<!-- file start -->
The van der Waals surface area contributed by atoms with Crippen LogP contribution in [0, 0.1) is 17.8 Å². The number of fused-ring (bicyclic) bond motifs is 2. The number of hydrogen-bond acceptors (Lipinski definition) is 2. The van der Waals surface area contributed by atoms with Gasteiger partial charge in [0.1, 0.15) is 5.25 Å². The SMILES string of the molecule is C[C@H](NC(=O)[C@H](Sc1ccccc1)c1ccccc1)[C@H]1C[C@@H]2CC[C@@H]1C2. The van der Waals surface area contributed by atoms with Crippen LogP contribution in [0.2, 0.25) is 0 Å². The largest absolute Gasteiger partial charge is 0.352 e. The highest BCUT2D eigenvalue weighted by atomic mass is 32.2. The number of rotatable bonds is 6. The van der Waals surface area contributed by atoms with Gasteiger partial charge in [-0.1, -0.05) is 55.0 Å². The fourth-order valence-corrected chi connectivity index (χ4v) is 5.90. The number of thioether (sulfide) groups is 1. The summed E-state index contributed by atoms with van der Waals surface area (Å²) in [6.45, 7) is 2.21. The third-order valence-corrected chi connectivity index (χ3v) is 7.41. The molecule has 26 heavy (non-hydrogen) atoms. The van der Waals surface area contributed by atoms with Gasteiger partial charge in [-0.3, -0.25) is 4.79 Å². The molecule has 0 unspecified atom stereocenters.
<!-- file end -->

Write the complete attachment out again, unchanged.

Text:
The van der Waals surface area contributed by atoms with Crippen LogP contribution in [0, 0.1) is 17.8 Å². The number of fused-ring (bicyclic) bond motifs is 2. The number of hydrogen-bond acceptors (Lipinski definition) is 2. The van der Waals surface area contributed by atoms with Gasteiger partial charge in [0.1, 0.15) is 5.25 Å². The SMILES string of the molecule is C[C@H](NC(=O)[C@H](Sc1ccccc1)c1ccccc1)[C@H]1C[C@@H]2CC[C@@H]1C2. The van der Waals surface area contributed by atoms with Crippen LogP contribution in [0.2, 0.25) is 0 Å². The largest absolute Gasteiger partial charge is 0.352 e. The highest BCUT2D eigenvalue weighted by atomic mass is 32.2. The number of rotatable bonds is 6. The van der Waals surface area contributed by atoms with Gasteiger partial charge in [-0.1, -0.05) is 55.0 Å². The fourth-order valence-corrected chi connectivity index (χ4v) is 5.90. The number of thioether (sulfide) groups is 1. The summed E-state index contributed by atoms with van der Waals surface area (Å²) in [6.45, 7) is 2.21. The third-order valence-corrected chi connectivity index (χ3v) is 7.41. The molecule has 26 heavy (non-hydrogen) atoms. The van der Waals surface area contributed by atoms with Gasteiger partial charge in [-0.3, -0.25) is 4.79 Å². The molecule has 0 unspecified atom stereocenters.